UK Electoral Commission Fails Cybersecurity Test Amid Data Breach

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The UK’s Electoral Commission has admitted to failing a crucial cybersecurity test at the same time that hackers breached its systems, compromising the data of 40 million voters. 

A whistleblower revealed to the BBC the Commission received an automatic failure during a Cyber Essentials audit. 

The breach, which occurred between August 2021 and October 2022, allowed unauthorized access to email correspondence and sensitive voter databases. The breach method and the perpetrators remain unidentified.

Notably, the Commission’s cybersecurity deficiencies, highlighted by its failed audit, potentially contributed to the breach. Auditors cited outdated software on around 200 staff laptops and the use of unsupported iPhones as key reasons for the failed test. 

These revelations raise concerns about the Commission’s cybersecurity readiness, especially as the government mandates Cyber Essentials certification for suppliers handling sensitive data.

The UK’s Information Commissioner’s Office (ICO) said he is urgently investigating the implications of the breach for data privacy and security.

Read more about the breach: UK Voters’ Data Exposed in Electoral Commission Cyber-Attack

While the Commission initially downplayed the significance of the breach, saying it was “largely in the public domain,” it impacted data belonging to millions who had opted out of public registers.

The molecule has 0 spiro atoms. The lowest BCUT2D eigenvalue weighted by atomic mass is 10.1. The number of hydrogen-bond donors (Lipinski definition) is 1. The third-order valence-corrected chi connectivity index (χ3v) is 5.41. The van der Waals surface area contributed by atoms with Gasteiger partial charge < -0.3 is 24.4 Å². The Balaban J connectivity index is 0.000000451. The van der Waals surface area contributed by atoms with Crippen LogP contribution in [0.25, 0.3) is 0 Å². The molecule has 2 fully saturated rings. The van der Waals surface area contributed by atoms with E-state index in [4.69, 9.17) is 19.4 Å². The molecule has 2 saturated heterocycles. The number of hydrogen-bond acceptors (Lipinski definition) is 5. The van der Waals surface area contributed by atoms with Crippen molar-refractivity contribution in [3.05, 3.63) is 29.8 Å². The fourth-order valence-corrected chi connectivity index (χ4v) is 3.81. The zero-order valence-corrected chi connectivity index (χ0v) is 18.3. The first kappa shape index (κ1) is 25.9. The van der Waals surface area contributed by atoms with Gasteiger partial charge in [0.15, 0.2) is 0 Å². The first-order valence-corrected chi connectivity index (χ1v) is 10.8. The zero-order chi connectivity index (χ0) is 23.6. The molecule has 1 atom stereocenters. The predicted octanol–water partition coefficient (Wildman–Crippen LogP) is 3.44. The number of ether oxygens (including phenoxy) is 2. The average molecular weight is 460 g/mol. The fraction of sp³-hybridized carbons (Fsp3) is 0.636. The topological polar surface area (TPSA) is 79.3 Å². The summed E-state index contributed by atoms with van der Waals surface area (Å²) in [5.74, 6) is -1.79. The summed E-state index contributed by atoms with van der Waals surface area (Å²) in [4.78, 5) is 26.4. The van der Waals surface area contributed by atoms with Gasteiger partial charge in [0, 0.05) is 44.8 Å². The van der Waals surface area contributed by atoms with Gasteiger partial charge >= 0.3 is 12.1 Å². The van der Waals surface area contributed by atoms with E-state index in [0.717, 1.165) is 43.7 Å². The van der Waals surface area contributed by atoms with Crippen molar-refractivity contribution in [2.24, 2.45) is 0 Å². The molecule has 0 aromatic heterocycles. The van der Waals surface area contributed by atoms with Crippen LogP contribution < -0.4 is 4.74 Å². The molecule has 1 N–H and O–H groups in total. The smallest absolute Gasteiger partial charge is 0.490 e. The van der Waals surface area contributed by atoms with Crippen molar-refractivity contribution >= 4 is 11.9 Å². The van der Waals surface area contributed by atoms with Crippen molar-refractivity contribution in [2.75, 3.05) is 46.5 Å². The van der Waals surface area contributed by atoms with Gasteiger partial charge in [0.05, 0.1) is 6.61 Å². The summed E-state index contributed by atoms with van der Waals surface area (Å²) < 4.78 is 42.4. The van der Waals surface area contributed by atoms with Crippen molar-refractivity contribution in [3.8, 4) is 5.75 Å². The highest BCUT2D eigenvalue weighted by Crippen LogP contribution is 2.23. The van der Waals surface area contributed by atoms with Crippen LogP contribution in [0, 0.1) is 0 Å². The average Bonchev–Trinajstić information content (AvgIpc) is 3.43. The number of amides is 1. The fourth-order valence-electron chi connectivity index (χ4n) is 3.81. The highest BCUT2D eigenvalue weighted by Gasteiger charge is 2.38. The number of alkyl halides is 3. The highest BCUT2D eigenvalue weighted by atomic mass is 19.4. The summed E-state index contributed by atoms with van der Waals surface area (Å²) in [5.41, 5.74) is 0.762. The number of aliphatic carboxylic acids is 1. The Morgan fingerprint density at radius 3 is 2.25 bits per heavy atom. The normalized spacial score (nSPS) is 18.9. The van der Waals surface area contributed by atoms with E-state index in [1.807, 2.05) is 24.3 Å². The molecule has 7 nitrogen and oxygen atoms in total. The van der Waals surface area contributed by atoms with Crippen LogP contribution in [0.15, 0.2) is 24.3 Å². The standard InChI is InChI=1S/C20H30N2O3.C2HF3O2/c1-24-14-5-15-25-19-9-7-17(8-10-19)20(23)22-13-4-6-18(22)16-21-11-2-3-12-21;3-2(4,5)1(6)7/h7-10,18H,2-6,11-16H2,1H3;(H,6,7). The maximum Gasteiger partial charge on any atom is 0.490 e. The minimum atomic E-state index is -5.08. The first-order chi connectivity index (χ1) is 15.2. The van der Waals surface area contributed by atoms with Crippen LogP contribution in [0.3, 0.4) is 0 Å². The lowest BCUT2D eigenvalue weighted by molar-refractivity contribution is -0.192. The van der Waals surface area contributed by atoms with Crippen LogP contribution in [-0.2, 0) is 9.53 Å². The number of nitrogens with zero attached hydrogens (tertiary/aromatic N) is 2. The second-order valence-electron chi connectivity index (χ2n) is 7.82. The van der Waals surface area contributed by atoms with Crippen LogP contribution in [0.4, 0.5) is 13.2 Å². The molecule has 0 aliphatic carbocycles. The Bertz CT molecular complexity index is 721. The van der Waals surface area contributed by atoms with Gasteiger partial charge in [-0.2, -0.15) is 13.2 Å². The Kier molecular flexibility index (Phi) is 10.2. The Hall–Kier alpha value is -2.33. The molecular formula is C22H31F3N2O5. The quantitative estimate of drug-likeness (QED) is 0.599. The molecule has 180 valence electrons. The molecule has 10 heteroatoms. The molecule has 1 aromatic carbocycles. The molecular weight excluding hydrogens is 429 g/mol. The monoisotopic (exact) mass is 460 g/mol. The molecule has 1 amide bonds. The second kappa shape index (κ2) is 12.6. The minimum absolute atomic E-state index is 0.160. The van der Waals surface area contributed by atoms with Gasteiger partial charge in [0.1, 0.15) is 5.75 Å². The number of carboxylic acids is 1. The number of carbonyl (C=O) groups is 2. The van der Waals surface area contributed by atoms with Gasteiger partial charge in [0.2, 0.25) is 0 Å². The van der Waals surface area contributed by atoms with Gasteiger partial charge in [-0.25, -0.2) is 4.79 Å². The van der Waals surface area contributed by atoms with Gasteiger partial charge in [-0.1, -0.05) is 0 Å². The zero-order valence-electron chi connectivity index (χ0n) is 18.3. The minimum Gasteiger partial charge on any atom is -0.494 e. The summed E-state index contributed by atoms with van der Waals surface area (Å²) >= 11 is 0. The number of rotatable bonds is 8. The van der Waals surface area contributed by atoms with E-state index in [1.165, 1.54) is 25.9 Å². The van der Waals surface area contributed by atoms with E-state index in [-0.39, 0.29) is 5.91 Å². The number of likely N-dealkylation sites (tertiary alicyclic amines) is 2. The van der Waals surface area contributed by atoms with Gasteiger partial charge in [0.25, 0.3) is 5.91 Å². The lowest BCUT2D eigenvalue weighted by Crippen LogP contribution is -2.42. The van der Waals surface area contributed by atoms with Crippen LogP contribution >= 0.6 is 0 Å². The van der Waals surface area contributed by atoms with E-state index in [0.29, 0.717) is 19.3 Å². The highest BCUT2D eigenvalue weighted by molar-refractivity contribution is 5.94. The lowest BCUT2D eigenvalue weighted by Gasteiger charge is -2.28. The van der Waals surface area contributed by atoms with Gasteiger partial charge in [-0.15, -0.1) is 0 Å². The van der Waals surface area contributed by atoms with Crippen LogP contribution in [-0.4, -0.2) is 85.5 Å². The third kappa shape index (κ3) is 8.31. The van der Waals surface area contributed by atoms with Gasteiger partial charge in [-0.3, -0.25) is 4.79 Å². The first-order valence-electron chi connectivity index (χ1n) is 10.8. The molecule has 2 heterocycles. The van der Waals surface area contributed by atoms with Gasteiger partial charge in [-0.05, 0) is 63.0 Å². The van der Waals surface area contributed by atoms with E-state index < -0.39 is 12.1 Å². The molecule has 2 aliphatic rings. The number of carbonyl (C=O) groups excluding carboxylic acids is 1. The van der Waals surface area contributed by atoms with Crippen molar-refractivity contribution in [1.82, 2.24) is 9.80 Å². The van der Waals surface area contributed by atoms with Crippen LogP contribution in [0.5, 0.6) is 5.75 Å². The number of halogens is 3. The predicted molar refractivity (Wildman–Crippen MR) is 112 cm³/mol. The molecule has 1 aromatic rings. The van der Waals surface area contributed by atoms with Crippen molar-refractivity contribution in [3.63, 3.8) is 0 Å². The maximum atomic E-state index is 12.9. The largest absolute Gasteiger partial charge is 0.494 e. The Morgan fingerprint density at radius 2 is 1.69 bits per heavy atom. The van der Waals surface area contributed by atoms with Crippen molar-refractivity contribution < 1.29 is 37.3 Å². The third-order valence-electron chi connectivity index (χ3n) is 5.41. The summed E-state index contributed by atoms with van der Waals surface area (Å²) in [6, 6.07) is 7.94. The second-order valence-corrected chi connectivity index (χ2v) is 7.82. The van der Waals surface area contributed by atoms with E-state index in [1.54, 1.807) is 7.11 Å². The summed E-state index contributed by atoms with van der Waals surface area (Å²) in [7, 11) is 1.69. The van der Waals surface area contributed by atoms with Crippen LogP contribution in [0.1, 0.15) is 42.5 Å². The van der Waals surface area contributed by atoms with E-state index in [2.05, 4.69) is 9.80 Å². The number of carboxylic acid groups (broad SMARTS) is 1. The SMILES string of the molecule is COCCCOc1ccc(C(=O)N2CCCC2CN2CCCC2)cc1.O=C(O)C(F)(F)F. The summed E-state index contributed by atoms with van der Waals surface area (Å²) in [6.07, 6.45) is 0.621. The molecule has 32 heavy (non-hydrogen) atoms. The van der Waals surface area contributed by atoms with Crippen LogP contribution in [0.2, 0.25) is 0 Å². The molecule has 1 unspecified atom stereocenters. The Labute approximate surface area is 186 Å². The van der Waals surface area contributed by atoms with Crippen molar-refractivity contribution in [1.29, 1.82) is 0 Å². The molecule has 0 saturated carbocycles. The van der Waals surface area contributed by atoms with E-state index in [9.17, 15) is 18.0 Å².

“While we cannot be certain of their motive, what they learned, or what the attacker was truly seeking, in this instance, the attackers had access to the electoral systems for a number of months, indicating they were in search of something other than quick financial gain, which is the most common motive of attacks,” explained Andrew Rose, resident CISO at Proofpoint.

“The longer an attacker stays undetected in a network – the more damage they can do. This breach serves as a stark reminder to all public and private organizations to take swift action to reinforce their cyber defenses, making it harder for criminals to get into their systems in the first place and thus preventing this from happening again.”

Surprisingly, the Commission did not reapply for Cyber Essentials certification in 2022, but said it remains committed to improving its cybersecurity measures in collaboration with the National Cyber Security Centre (NCSC). Investigations into the breach continue.

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